February 14, 2017 Last Updated 3:13 pm

Shuttering of Wisconsin Natural Resources magazine has press, environmentalists up in arms

Nearly 100 years old, and supported by paid subscribers, the magazine is seen as falling victim to a Republican administration seen as supporters of business, but weak on the environment and skeptical of science

The possible shuttering of Wisconsin Natural Resources magazine has a wide range of people upset at the administration of Gov. Scott Walker. The subscriber supported magazine, published by the Department of Natural Resources, has been in the crosshairs of the administration that is known as not particularly friendly to the environment, and fierce deniers of climate change.

The February issue may be the magazine’s last, and as a result two full-time positions will be eliminated.

The bi-monthly magazine has a subscriber base of 88,000, pretty healthy for a regional magazine, one founded nearly 100 years ago.

But the move by the Walker administration is one being mirrored by the new president, where websites that mention climate change are being scrubbed, and scientists at many federal agencies have been scrambling to save their data before new administrators can order staff to delete the material. The sort of data saving was seen even before the new president was inaugurated when Archive.org began duplicating its digital archives, including the Wayback Machine, onto servers located in Canada, for fear that their treasure trove of archived websites might be lost.

As for Wisconsin Natural Resources, the magazine obviously still has it fans, if judged by the number of bloggers and journalists upset with its possibly shuttering:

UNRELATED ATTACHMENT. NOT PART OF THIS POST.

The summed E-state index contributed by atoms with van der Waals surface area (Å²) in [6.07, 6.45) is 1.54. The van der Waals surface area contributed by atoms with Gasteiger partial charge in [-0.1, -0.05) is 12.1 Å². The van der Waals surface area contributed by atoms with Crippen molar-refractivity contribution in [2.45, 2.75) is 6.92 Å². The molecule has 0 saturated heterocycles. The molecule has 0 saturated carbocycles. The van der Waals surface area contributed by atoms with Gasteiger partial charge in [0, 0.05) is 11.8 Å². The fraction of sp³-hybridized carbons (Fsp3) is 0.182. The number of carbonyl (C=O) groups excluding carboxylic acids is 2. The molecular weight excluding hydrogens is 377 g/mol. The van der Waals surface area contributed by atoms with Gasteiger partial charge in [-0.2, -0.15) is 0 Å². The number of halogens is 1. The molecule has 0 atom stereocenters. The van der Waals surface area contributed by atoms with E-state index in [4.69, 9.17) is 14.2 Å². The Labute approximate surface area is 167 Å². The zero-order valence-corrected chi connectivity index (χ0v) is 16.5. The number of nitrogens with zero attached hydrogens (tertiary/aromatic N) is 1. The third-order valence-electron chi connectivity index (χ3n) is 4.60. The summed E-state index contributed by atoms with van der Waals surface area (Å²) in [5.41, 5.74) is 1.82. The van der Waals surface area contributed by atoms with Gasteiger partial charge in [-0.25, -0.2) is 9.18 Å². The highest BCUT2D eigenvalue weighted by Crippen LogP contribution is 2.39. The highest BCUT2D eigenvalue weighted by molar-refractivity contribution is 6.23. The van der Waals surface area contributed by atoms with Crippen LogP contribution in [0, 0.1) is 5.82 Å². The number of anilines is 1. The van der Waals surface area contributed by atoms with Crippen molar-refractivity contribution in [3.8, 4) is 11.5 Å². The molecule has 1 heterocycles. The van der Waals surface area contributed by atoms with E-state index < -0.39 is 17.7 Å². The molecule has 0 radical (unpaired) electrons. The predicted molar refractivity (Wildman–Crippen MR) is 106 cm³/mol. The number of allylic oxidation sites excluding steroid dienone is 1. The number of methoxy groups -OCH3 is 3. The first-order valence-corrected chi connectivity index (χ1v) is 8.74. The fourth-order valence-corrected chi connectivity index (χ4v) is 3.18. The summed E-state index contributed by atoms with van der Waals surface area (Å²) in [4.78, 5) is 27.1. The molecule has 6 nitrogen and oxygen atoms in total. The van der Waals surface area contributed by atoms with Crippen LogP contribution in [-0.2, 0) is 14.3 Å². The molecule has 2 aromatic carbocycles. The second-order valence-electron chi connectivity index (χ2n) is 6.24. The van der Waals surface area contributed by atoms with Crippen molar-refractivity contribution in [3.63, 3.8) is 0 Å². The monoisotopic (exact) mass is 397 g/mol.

Milwaukee Journal-Sentinel, Lee Bergquist:

DNR may cease publication of venerable magazine

In its budget last week, the Walker administration said ending the magazine would save $300,000 in fiscal 2018-’19 and eliminate two full-time positions. Wisconsin Natural Resources has a circulation of about 75,000, including 40,000 people who receive the magazine when they buy a $165 conservation patron license, which includes multiple fish and game licenses.

In a statement, Walker’s spokesman Tom Evenson said, “It is not the government’s role to produce magazines that duplicate what is available in the private market.”

But the former editors say the magazine allowed the DNR to highlight natural resources issues the agency was working on and gave the agency a platform to communicate to the public and champion the natural charms of the Badger state.

Also, they said the publication has supported itself through subscription sales — DNR officials do not dispute this — and that the two positions that the Walker administration says it will cut are vacant.

The Political Environment, James Rowen:

Walker wipes out DNR magazine, keeps killing agency mission

Here’s how deeply the right-wing, anti-science, GOP Wisconsin Gov. Scott Walker will reach into state service to kill off a long-standing source of easily-accessible environmental information, and force two workers from their jobs, in a bit of post-Act 10, ant-state worker ‘achievement.’

Though its costs were completely covered by subscribers, and the Wisconsin Natural Resources magazine had a long and useful run, climate change denier Scott Walker and his “chamber of commerce mentality” DNR mission-saboteur Secretary Cathy Stepp are using the state budget to wipe out the credible, high-quality publication…

La Crosse Tribune, Steven Verberg:

DNR magazine cut seen as latest climate science scrub

The magazine covers hunting, fishing and the science behind the DNR’s work and the efforts of volunteer conservation groups. When the state began publishing it in 1919, it was called The Wisconsin Conservationist.

After Walker took office in 2011, his appointees and other top managers at the DNR insisted on seeing every article before publication, said Natasha Kassulke, who left the DNR last summer after 15 years, including five editing the magazine.

The scrutiny grew tighter after the magazine carried a special section on climate change produced by the UW-Madison Nelson Institute for Environmental Studies, Kassulke said.

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